“I was happier then. Or was that I? Or am I now I? Twentyeight I was. She twentythree. When we left Lombard street west something changed. Could never like it again after Rudy. Can’t bring back time. Like holding water in your hand. Would you go back to then? Just beginning then. Would you? Are you not happy in your home you poor little naughty boy? Wants to sew on buttons for me. I must answer. Write it in the library.
Grafton street gay with housed awnings lured his senses. Muslin prints, silkdames and dowagers, jingle of harnesses, hoofthuds lowringing in the baking causeway. Thick feet that woman has in the white stockings. Hope the rain mucks them up on her.”
Pages read: 218 Pages remaining: 715
Fair to say my pace has slackened off today. I woke up with the book on my face, which upon removal revealed two hungry cats giving me the death stare.
Pages read: 250 Pages remaining: 683
Days 5, 6, 7
I’m sure a more attentive reader would get a lot more out of Ulysses, but as an inattentive reader I’m still really enjoying it. I especially like the section which the companion tells me corresponds with The Wandering Rocks in Homer. It’s 19 sections where, by following many characters for a short time, Joyce creates the hustle and bustle of the afternoon of 16 June 1904 in Dublin. He does this as much through the inner lives of his characters and their interactions with one another, as with description. Having said that, here are some descriptions which caught me:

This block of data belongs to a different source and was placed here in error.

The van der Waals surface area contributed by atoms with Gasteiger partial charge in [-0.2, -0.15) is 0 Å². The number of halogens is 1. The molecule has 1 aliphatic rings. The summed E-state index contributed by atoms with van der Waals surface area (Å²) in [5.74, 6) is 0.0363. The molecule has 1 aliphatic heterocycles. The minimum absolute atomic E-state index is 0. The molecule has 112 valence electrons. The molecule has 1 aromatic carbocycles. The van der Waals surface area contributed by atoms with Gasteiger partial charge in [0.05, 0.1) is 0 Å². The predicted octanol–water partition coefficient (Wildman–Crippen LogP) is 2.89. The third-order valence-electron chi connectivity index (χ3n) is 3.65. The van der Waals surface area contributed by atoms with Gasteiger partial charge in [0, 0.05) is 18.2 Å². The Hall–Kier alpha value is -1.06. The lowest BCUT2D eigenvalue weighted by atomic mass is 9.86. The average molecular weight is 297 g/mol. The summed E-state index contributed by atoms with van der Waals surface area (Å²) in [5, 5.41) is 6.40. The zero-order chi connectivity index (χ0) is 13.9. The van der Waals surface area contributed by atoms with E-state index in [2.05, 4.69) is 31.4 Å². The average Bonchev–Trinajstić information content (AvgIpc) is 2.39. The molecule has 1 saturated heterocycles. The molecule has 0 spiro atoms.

“Two carfuls of tourists passed slowly, their women sitting fore, gripping the handrests. Palefaces. Men’s arms frankly round their stunted forms. They looked from Trinity to the blind columned porch of the bank of Ireland where pigeons roocoocooed.”
“Stephen Dedalus watched through the webbed window the lapidary’s fingers prove a timedulled chain. Dust webbed the window and the showtrays. Dust darkened the toiling fingers with their vulture nails. Dust slept on dull coils of bronze and silver, lozenges of cinnabar, on rubies, leprous and winedark stones.
Born all in the dark wormy earth, cold specks of fire, evil, lights shining in the darkness. Where fallen archangels flung the stars of their brows. Muddy swinesnouts, hands, root and root, gripe and wrest them.”
“Moored under the trees of Charleville Mall Father Conmee saw a turfbarge, a towhorse with pendent head, a bargeman with a hat of dirty straw seated amidships, smoking and staring at a branch of poplar above him. It was idyllic: and Father Conmee reflected on the providence of the Creator who had made turf to be in bogs whence men might dig it out and bring it to town and hamlet to make fires in the houses of poor people.”